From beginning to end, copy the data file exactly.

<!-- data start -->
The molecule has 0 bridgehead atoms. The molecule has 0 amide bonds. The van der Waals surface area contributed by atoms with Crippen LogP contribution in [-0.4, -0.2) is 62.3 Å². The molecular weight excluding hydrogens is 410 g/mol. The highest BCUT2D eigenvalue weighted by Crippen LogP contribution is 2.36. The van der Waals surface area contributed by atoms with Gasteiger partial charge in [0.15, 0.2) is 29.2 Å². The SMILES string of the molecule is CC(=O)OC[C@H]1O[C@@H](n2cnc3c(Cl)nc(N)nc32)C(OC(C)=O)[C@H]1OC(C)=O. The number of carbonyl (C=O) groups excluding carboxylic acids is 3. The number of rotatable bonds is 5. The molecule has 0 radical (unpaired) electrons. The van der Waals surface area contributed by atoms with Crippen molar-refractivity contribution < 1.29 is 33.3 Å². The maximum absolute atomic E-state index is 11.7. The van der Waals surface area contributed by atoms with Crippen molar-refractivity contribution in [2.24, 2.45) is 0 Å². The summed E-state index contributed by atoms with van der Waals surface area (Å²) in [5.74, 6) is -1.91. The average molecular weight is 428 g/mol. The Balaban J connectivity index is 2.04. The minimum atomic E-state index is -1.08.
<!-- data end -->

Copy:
The molecule has 0 bridgehead atoms. The molecule has 0 amide bonds. The van der Waals surface area contributed by atoms with Crippen LogP contribution in [-0.4, -0.2) is 62.3 Å². The molecular weight excluding hydrogens is 410 g/mol. The highest BCUT2D eigenvalue weighted by Crippen LogP contribution is 2.36. The van der Waals surface area contributed by atoms with Gasteiger partial charge in [0.15, 0.2) is 29.2 Å². The SMILES string of the molecule is CC(=O)OC[C@H]1O[C@@H](n2cnc3c(Cl)nc(N)nc32)C(OC(C)=O)[C@H]1OC(C)=O. The number of carbonyl (C=O) groups excluding carboxylic acids is 3. The number of rotatable bonds is 5. The molecule has 0 radical (unpaired) electrons. The van der Waals surface area contributed by atoms with Crippen molar-refractivity contribution < 1.29 is 33.3 Å². The maximum absolute atomic E-state index is 11.7. The van der Waals surface area contributed by atoms with Crippen molar-refractivity contribution in [2.24, 2.45) is 0 Å². The summed E-state index contributed by atoms with van der Waals surface area (Å²) in [5.74, 6) is -1.91. The average molecular weight is 428 g/mol. The Balaban J connectivity index is 2.04. The minimum atomic E-state index is -1.08.